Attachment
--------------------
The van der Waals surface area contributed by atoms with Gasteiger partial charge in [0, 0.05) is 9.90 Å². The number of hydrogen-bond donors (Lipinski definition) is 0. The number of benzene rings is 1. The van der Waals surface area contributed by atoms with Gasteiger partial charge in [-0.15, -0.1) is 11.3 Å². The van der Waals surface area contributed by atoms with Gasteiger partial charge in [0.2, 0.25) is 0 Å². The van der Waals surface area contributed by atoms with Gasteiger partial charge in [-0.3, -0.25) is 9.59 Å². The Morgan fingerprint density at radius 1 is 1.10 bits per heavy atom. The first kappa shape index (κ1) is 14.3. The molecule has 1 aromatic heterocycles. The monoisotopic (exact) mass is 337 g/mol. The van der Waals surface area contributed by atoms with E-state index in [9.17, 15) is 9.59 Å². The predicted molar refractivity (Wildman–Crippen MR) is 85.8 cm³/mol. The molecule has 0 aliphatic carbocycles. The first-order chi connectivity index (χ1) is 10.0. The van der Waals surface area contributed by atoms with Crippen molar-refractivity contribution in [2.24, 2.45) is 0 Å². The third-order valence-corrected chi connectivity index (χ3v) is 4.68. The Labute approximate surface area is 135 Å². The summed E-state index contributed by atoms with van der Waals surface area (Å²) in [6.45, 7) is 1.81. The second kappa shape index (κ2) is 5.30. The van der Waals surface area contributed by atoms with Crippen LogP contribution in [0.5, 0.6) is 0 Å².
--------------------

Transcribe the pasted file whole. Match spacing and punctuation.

The van der Waals surface area contributed by atoms with Gasteiger partial charge in [0, 0.05) is 9.90 Å². The number of hydrogen-bond donors (Lipinski definition) is 0. The number of benzene rings is 1. The van der Waals surface area contributed by atoms with Gasteiger partial charge in [-0.15, -0.1) is 11.3 Å². The van der Waals surface area contributed by atoms with Gasteiger partial charge in [0.2, 0.25) is 0 Å². The van der Waals surface area contributed by atoms with Gasteiger partial charge in [-0.3, -0.25) is 9.59 Å². The Morgan fingerprint density at radius 1 is 1.10 bits per heavy atom. The first kappa shape index (κ1) is 14.3. The molecule has 1 aromatic heterocycles. The monoisotopic (exact) mass is 337 g/mol. The van der Waals surface area contributed by atoms with E-state index in [9.17, 15) is 9.59 Å². The predicted molar refractivity (Wildman–Crippen MR) is 85.8 cm³/mol. The molecule has 0 aliphatic carbocycles. The first-order chi connectivity index (χ1) is 10.0. The van der Waals surface area contributed by atoms with Crippen molar-refractivity contribution in [2.24, 2.45) is 0 Å². The third-order valence-corrected chi connectivity index (χ3v) is 4.68. The Labute approximate surface area is 135 Å². The summed E-state index contributed by atoms with van der Waals surface area (Å²) in [6.45, 7) is 1.81. The second kappa shape index (κ2) is 5.30. The van der Waals surface area contributed by atoms with Crippen LogP contribution in [0.5, 0.6) is 0 Å².